My sister and I parted company the moment it was feasible, of course, and I ended up in my natural habitat - surrounded by books. At first, it seemed like a magical place, with books stacked high on four or five large tables, but rummaging through them it became apparent that this was a very boring place. These were "grown-up" books. Mysteries, mostly, with some classics among them, side-by-side with Clive Cussler knockoffs and romance novels. Absolutely no sci-fi or fantasy, and nary a Choose Your Own Adventure, not even one I'd read before.

What I found beneath the tables was intriguing, though: plastic wrapped packages of comic books.

Cunningly wrapped so you could only see the back covers, each pack promised 10 comics for a dollar. They smelled vaguely like seaweed and I could tell about a third of them didn't even have covers. My dad already complained that my room smelled "a bit funny," and I'd heard from my friends that their parents said that "good Christians don't read comic books."

I counted out ten packages and handed the crisp ten dollar bill to the proprietor. Wordlessly, he added two more packages and gave me a box for it all.

When I got back to my parents, my arms tired from my burden, my dad just looked at me and smiled, and my mom didn't seem to notice at all. Even my sister, who had snagged a bedraggled stuffed animal and some equally battered plastic toy, looked approvingly at the sheer size of my find.

That green puffer-fish
still kinda creeps me
out.
I had determined that I would not open any of my prizes in the car, even though my dad let me take two of them in the seat with me. To be honest, I just didn't want to share. Temptation overrode selfishness, though, and about two minutes after we hit the road, I opened one of them.

Disappointingly, this one was mostly Looney Tunes comics with some Disney thrown in, along with a Superman that looked dreadfully weird. One comic, though, showed a white-armoured figure with a strange, boxy helmet grappling with some strange undersea creatures. I presumed he was the character in the title: Rom. I was glad I got to that one first.

When I was a kid, my parents and I had an interesting relationship when it came to the things I read. They never banned a book, so far as I can remember, but they reserved the right to read them first and decide if I was ready for them. My father, a schoolteacher and a very well-read man, would take the lead on this and did something I've never heard of another parent doing before or since: When I got to the age where he thought I could now handle a book, he'd give it to me. He was usually right. Usually.

The problem is that there were, as now, pressures on parents to police their kid's lives, and nowhere moreso than in conservative Christian churches where, in the 1980s, it seemed like every kind of media every created could drive a child into the arms of Satan, and was designed to do so by a conspiracy of liberal devil worshipers. My parents were never greatly impacted by this "Satanic Panic," but I know they must've felt the temptation to fall in line and ban Transformers (the Decepticon symbol was occultic), Teenage Mutant Ninja Turtles (created by animal worshipers) and The Care Bears (witchcraft!) wholesale, but they persisted in actually engaging with the things I liked.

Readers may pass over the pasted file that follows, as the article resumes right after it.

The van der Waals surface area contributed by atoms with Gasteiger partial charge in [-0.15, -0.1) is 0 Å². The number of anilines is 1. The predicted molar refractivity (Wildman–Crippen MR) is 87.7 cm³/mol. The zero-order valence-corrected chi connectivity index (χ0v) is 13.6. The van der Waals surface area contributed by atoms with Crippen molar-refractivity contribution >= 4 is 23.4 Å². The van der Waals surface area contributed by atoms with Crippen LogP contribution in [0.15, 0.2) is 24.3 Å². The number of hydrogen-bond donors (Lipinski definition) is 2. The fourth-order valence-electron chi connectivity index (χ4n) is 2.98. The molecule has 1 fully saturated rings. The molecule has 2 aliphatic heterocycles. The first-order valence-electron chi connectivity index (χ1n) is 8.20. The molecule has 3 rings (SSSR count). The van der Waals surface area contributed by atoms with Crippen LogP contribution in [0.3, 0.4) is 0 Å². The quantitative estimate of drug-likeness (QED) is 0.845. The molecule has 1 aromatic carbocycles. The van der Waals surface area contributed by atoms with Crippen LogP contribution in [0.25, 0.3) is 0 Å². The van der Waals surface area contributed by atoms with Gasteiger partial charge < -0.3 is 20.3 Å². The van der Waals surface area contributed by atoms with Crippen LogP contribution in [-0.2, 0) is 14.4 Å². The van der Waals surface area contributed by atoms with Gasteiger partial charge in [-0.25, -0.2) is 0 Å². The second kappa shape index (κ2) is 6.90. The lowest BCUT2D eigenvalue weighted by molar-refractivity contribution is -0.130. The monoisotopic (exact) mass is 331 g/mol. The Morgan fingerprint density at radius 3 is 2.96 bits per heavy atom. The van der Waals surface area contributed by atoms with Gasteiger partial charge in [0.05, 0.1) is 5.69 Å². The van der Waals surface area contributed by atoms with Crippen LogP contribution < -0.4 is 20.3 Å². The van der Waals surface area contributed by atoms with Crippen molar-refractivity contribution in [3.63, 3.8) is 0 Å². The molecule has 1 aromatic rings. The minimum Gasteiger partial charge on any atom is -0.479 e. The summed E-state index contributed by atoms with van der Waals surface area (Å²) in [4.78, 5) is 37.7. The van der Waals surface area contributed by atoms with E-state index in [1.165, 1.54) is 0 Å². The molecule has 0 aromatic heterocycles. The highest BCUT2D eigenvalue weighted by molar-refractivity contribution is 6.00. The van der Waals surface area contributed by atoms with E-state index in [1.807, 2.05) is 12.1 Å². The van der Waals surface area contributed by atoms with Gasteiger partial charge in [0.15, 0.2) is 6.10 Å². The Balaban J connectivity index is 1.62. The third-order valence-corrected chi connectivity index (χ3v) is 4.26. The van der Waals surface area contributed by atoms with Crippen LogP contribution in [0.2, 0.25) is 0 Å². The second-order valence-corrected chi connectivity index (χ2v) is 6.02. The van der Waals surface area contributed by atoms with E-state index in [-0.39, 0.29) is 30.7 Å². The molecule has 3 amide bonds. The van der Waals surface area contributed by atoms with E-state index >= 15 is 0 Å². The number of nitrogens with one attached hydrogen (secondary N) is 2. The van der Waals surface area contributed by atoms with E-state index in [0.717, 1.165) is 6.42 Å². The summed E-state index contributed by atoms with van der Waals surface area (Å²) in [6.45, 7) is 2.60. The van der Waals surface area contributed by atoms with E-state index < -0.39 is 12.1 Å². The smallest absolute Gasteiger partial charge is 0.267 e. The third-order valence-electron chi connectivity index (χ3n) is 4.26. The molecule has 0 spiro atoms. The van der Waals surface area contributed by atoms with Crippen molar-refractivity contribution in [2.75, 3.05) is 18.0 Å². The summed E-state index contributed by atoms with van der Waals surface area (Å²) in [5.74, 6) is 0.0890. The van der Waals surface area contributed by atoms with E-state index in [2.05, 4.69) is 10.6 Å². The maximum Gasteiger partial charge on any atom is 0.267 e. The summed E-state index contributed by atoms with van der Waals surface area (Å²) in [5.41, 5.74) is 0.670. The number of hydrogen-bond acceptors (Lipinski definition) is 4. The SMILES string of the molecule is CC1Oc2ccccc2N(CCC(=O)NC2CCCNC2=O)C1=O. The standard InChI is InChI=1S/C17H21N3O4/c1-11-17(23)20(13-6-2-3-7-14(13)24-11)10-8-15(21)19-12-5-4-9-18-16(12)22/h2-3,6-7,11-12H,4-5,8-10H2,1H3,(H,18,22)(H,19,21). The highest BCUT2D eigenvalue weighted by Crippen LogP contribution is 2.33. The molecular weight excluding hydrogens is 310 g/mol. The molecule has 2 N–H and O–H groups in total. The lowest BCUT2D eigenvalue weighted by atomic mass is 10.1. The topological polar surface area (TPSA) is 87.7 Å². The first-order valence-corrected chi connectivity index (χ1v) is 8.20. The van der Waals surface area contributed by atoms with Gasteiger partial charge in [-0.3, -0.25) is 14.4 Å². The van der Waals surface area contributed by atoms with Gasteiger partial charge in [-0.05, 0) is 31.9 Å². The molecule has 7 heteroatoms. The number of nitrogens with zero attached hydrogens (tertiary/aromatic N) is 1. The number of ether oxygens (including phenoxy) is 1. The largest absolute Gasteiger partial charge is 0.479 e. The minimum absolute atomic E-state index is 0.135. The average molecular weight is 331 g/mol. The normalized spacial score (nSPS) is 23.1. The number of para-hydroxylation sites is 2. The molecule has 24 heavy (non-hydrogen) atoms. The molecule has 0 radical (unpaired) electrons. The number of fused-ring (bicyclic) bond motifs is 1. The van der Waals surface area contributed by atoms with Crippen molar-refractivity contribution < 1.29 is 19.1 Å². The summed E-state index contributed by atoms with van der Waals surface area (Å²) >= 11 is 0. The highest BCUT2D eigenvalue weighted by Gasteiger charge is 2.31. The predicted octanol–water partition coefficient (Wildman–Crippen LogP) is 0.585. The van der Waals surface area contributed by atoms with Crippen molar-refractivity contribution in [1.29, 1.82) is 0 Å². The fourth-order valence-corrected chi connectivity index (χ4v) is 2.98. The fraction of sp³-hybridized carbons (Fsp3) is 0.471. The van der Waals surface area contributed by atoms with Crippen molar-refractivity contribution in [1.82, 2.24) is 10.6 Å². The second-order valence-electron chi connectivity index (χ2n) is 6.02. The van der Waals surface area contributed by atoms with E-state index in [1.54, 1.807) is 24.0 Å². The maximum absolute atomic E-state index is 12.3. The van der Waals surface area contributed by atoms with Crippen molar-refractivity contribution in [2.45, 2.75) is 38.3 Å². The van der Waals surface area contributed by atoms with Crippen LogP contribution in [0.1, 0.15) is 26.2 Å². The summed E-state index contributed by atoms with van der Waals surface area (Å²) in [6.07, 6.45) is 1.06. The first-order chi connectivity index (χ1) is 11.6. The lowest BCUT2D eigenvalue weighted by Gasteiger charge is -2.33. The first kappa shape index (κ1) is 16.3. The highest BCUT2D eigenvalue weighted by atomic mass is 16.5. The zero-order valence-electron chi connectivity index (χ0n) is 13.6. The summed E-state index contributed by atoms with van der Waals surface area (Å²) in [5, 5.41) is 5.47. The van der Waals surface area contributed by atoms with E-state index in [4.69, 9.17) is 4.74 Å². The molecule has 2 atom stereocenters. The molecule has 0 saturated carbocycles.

They noticed the same thing that, of course, all us kids noticed - that while there were indeed dark and evil forces at work in these stories, the dark and evil forces were almost inevitably the bad guys, the people opposed by the good guys.

Anyhow, Rom was a weird comic, combining high-tech sci-fi gadgetry with weird aliens, hidden cults, mysticism and Shakespearean levels of ennui and existentialism. And while I only had that one issue of it at the time, I immediately fell in love and wanted more.

I fell asleep on the drive and woke up the next morning with a box with one hundred and twenty comics in it, one hundred and ten of them still a complete mystery. One bowl of cereal later, and a perfunctory nod at my parents, and I was down in the midst of them.

I started by dividing them up by structural integrity. Some were in excellent shape, others a bit battered, and some so beaten up they didn't even have all of their pages, so it seemed like a good idea.

Three packages in, I switched tactics. Rom, it seemed, was only the tip of the iceberg. There were some really weird comics in there, and it soon became clear that if my parents decided to judge these books by their covers, it probably would not be a favourable judgement.